Our first homestay - they insisted on getting our phone number even though they wouldn't speak a single word English!
Our first homestay – they insisted on getting our phone number even though they wouldn’t speak a single word English!
This lady is selling home-made cakes and Nescafe - a cyclist's heaven!
This lady is selling home-made cakes and Nescafe – a cyclist’s heaven!
When I came back from grocery shopping, Johan was surrounded by this crowd!
When I came back from grocery shopping, Johan was surrounded by this crowd!
Our absolute favorite afternoon snack on a hot summerday
Our absolute favorite afternoon snack on a hot summerday – I am talking about the watermelon!
Sunflower oil - the staple oil in Uzbekistan
Sunflower oil – much used in Uzbekistan
Another popular means of transportation
Another popular means of transportation

On our third day travelling through now mountainous countryside we passed a police checkpoint at around 3pm. The police officer asked for our hotel slips and as we had none he made clear to us that we had to register at a hotel tonight. You need to know that it is mandatory in Uzbekistan to register at hotels at least every third day otherwise you’ll get into serious trouble at the border once leaving the country. Before this checkpoint we weren’t really worried about the registration and as this had been a tough day with a lot of climbing and headwinds we had planned to look for a camp spot or homestay once more. The distance to the next hotel was still around 50km. With a continuously undulating road and very strong headwinds we knew we would never make it to the town before nightfall and decided to hitch a ride. The first truck driver immediately stopped – but he was from Iran and his truck sealed – no way we could have squeezed our bikes in his cabin. Then another truck stopped and three men stepped out. After we made ourselves understood they had a huge discussion amongst themselves. As far as we understood there was another police checkpoint in about 35km and one of them wanted to take us and the other one didn’t, given the risk with the police. People in Uzbekistan also aren’t allowed to invite foreigners into their homes, let alone give them a lift. Ten minutes later our bikes were loaded into the truck and we were sitting next to them on a soft blanket trying to sit stable and at times jumping up a meter given the many potholes and the fact that the driver might have forgotten about his fragile freight. About an hour later we arrived a few hundred meters before the checkpoint, unloaded and repacked our bikes, thanked the driver and cycled the remaining 15km to the hotel. P1230113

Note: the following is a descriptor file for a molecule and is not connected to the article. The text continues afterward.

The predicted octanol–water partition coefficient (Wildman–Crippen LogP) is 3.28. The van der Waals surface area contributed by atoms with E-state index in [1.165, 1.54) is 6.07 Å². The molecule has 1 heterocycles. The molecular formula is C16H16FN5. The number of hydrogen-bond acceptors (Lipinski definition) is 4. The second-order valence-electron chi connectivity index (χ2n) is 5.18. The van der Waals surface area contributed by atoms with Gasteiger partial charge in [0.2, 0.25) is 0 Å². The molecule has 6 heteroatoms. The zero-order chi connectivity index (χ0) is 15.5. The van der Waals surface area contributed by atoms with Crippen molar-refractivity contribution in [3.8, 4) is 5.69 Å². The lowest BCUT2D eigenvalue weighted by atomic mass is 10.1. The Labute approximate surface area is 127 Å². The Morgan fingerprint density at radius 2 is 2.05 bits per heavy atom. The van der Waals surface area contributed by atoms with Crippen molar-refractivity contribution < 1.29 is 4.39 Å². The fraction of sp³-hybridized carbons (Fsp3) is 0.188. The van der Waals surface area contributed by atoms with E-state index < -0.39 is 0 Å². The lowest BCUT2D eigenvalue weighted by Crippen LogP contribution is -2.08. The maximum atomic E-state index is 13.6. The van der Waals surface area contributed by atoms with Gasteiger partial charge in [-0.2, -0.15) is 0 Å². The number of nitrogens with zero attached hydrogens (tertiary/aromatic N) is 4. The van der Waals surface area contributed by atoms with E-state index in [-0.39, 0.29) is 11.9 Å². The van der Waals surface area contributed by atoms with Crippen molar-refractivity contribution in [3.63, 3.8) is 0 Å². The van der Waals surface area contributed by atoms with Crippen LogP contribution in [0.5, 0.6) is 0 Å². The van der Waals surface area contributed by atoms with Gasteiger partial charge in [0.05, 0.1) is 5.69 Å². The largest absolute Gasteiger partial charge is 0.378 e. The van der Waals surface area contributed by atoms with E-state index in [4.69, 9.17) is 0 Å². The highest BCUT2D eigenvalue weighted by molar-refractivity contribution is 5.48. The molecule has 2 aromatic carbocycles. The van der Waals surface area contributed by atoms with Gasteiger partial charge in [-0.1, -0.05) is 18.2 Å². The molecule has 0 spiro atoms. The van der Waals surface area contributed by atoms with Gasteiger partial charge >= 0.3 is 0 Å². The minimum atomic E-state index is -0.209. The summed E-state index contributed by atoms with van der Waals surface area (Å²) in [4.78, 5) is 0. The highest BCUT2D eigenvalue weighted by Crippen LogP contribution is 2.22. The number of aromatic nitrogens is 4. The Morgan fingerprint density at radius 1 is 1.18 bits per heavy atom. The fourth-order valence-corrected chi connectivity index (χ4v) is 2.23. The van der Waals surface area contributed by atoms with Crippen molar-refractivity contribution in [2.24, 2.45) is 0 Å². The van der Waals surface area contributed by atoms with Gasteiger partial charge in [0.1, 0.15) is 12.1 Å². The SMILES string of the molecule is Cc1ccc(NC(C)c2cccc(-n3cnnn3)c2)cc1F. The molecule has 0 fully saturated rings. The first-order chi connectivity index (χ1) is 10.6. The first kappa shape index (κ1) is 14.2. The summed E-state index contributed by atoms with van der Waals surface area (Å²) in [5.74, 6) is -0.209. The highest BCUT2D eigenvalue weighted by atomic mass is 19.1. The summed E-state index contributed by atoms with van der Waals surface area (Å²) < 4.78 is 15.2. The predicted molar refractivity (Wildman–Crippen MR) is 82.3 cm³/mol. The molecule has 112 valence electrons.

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Selfie in the truck